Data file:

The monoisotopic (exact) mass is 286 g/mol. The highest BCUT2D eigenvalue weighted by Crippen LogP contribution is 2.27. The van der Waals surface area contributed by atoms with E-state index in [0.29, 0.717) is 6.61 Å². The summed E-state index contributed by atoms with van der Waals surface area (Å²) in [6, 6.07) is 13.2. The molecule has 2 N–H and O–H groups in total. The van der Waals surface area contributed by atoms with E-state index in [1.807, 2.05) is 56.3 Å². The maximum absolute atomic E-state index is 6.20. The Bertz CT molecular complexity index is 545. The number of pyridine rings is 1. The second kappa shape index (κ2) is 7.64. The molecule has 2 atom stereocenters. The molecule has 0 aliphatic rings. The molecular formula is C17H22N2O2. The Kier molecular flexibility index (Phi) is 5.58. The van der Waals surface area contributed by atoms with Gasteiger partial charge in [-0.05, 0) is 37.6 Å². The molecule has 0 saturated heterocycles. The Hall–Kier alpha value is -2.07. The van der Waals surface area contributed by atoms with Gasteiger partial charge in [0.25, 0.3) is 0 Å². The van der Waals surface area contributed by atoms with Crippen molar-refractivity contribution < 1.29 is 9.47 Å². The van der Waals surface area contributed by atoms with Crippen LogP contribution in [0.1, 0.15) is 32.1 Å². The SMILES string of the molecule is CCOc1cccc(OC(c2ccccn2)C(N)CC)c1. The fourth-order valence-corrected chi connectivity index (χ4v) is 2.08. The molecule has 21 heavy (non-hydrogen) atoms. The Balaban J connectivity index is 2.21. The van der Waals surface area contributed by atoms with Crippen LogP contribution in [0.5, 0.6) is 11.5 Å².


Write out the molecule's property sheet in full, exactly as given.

The monoisotopic (exact) mass is 286 g/mol. The highest BCUT2D eigenvalue weighted by Crippen LogP contribution is 2.27. The van der Waals surface area contributed by atoms with E-state index in [0.29, 0.717) is 6.61 Å². The summed E-state index contributed by atoms with van der Waals surface area (Å²) in [6, 6.07) is 13.2. The molecule has 2 N–H and O–H groups in total. The van der Waals surface area contributed by atoms with E-state index in [1.807, 2.05) is 56.3 Å². The maximum absolute atomic E-state index is 6.20. The Bertz CT molecular complexity index is 545. The number of pyridine rings is 1. The second kappa shape index (κ2) is 7.64. The molecule has 2 atom stereocenters. The molecule has 0 aliphatic rings. The molecular formula is C17H22N2O2. The Kier molecular flexibility index (Phi) is 5.58. The van der Waals surface area contributed by atoms with Gasteiger partial charge in [-0.05, 0) is 37.6 Å². The molecule has 0 saturated heterocycles. The Hall–Kier alpha value is -2.07. The van der Waals surface area contributed by atoms with Gasteiger partial charge in [0.25, 0.3) is 0 Å². The van der Waals surface area contributed by atoms with Crippen molar-refractivity contribution < 1.29 is 9.47 Å². The van der Waals surface area contributed by atoms with Crippen LogP contribution in [0.1, 0.15) is 32.1 Å². The SMILES string of the molecule is CCOc1cccc(OC(c2ccccn2)C(N)CC)c1. The fourth-order valence-corrected chi connectivity index (χ4v) is 2.08. The molecule has 21 heavy (non-hydrogen) atoms. The Balaban J connectivity index is 2.21. The van der Waals surface area contributed by atoms with Crippen LogP contribution in [0.5, 0.6) is 11.5 Å².